Or so the thought is by many in the health care world.
Thus, the motivation for chronic care management programs was born.
CMS, the august government body charged with overseeing Medicare (and Medicaid), instituted a 3 year, $360 million, test program to see if these programs would have the effect of saving the system money.
Using regular phone contact to check on the health of chronically ill U.S. Medicare patients appears to cost more than it saves the system.
More from the article: "[t]he problem is that the fees paid to the companies make the program uneconomic." (Note that a longer version is available at the NY Times website here.)
My favorite part of the UPI brief: "Sens. John Kerry, D-Mass., and Lamar Alexander, R-Tenn., are pressing for its continuation. Companies involved in the program are based in both of their states."
First: sounds a lot like the need to ‘overpay’ private companies for Medicare services under the Medicare Advantage program.
Second: I am waiting for the dissembling by those who do not see any ‘politics as usual’ in that the brave, well-intentioned politicians (from both parties) are more driven by political expediency—the desire to pass your money (actually, it is your grandchildren’s, but what is a couple of generations of debt, really) onto their voting and donating constituents. The vaunted ‘evidence based’ approach plays no role (and will always be second fiddle to the bureaucrat-controlled world of ‘healthcare-by-lobbyist™’.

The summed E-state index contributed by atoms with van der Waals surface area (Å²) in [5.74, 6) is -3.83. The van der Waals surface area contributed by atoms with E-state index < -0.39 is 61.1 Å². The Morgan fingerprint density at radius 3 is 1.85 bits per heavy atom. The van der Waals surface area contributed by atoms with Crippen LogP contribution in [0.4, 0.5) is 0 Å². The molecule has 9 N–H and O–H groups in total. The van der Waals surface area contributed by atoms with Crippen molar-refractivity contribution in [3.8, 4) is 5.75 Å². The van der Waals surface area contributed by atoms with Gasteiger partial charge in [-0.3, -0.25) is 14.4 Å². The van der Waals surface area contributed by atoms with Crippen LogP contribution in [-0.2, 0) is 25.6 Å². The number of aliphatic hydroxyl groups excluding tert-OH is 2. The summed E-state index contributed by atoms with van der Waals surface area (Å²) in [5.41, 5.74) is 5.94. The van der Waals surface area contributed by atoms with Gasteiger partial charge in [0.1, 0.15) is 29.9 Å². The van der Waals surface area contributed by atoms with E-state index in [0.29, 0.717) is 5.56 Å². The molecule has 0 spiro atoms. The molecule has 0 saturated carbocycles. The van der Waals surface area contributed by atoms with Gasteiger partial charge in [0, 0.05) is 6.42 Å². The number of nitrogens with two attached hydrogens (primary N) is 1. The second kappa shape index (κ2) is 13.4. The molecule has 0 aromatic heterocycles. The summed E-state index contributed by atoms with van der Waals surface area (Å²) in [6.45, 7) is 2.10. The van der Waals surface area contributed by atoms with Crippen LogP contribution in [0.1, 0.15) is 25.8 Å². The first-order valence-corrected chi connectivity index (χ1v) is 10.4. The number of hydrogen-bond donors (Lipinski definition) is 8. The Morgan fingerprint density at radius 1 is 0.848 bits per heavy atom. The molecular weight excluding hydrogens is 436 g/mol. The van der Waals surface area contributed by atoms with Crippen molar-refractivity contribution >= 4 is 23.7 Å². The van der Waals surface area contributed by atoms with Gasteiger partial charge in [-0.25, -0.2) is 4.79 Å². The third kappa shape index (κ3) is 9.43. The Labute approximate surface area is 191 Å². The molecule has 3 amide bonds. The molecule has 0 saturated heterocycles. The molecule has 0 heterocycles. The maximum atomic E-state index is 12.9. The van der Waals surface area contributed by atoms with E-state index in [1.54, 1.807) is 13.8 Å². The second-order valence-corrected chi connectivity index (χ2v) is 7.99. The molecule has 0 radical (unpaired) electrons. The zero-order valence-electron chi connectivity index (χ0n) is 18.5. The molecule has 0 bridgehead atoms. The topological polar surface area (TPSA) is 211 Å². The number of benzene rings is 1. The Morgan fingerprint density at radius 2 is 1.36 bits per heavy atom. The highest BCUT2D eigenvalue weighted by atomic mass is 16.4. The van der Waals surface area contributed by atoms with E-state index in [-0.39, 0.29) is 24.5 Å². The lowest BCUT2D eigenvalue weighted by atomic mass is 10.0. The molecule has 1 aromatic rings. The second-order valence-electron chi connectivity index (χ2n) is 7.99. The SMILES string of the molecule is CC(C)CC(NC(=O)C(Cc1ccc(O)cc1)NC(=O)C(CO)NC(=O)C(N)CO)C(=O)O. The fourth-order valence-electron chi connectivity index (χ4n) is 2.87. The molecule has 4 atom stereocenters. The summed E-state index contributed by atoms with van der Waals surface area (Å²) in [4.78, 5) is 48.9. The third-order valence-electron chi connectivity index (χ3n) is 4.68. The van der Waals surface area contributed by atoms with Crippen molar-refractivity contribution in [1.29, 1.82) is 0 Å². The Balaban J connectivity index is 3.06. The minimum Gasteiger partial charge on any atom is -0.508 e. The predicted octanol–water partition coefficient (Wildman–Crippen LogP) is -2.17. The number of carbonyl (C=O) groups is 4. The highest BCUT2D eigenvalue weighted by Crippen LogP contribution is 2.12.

Third: At what point will those who tout the savings of a massive expenditure on ‘chronic disease management’ consider that they ought to preface their comments and claims with "we hope"? (political strategists take note: there are the makings of a catchy phrase here.)
Before the usual suspects accuse me of wanting to maintain the status quo to line my own pocket (a comment that is always guaranteed with nearly all of my posts), I do not doubt that if people took better care of themselves, the system would save some money. Please note that I have used the ‘intensive noun’, themselves, rather than using a phrase like government-paid contractors who are motivated to keep patients dependent upon their services, which happen to include chronic disease management and advice.
(Full disclosure: I guess I can be accused of being a government-paid contractor through my Medicare agreement.)